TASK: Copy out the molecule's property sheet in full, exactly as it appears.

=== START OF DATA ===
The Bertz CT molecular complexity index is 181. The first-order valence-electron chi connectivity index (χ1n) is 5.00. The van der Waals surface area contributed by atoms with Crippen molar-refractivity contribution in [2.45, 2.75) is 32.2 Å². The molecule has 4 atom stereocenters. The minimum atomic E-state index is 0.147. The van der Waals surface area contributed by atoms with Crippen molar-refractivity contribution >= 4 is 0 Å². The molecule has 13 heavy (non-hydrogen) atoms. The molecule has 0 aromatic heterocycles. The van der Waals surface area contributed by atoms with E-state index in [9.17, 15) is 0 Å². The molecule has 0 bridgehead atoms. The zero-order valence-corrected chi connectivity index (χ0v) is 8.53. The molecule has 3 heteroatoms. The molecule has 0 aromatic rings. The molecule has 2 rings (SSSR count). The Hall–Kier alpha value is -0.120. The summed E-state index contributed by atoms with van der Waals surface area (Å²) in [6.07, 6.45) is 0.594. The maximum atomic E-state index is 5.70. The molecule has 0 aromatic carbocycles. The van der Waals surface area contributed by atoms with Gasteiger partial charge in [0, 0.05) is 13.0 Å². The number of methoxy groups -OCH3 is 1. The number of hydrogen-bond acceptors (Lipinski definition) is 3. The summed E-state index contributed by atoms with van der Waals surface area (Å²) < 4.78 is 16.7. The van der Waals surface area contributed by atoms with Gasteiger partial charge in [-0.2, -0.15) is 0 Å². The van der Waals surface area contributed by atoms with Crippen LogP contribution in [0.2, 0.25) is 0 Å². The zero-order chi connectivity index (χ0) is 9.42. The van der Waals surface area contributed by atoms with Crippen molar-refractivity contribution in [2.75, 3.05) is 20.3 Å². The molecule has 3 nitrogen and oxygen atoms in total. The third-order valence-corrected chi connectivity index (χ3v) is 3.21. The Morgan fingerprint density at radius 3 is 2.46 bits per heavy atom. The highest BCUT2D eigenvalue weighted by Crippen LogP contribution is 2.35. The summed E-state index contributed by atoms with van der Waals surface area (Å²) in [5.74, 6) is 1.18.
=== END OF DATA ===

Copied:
The Bertz CT molecular complexity index is 181. The first-order valence-electron chi connectivity index (χ1n) is 5.00. The van der Waals surface area contributed by atoms with Crippen molar-refractivity contribution in [2.45, 2.75) is 32.2 Å². The molecule has 4 atom stereocenters. The minimum atomic E-state index is 0.147. The van der Waals surface area contributed by atoms with Crippen molar-refractivity contribution >= 4 is 0 Å². The molecule has 13 heavy (non-hydrogen) atoms. The molecule has 0 aromatic heterocycles. The van der Waals surface area contributed by atoms with E-state index in [9.17, 15) is 0 Å². The molecule has 0 bridgehead atoms. The zero-order valence-corrected chi connectivity index (χ0v) is 8.53. The molecule has 3 heteroatoms. The molecule has 0 aromatic rings. The molecule has 2 rings (SSSR count). The Hall–Kier alpha value is -0.120. The summed E-state index contributed by atoms with van der Waals surface area (Å²) in [6.07, 6.45) is 0.594. The maximum atomic E-state index is 5.70. The molecule has 0 aromatic carbocycles. The van der Waals surface area contributed by atoms with Gasteiger partial charge in [0, 0.05) is 13.0 Å². The number of methoxy groups -OCH3 is 1. The number of hydrogen-bond acceptors (Lipinski definition) is 3. The summed E-state index contributed by atoms with van der Waals surface area (Å²) < 4.78 is 16.7. The van der Waals surface area contributed by atoms with Gasteiger partial charge in [-0.2, -0.15) is 0 Å². The van der Waals surface area contributed by atoms with Crippen LogP contribution in [0.2, 0.25) is 0 Å². The zero-order chi connectivity index (χ0) is 9.42. The van der Waals surface area contributed by atoms with Crippen molar-refractivity contribution in [2.75, 3.05) is 20.3 Å². The molecule has 3 nitrogen and oxygen atoms in total. The third-order valence-corrected chi connectivity index (χ3v) is 3.21. The Morgan fingerprint density at radius 3 is 2.46 bits per heavy atom. The highest BCUT2D eigenvalue weighted by Crippen LogP contribution is 2.35. The summed E-state index contributed by atoms with van der Waals surface area (Å²) in [5.74, 6) is 1.18.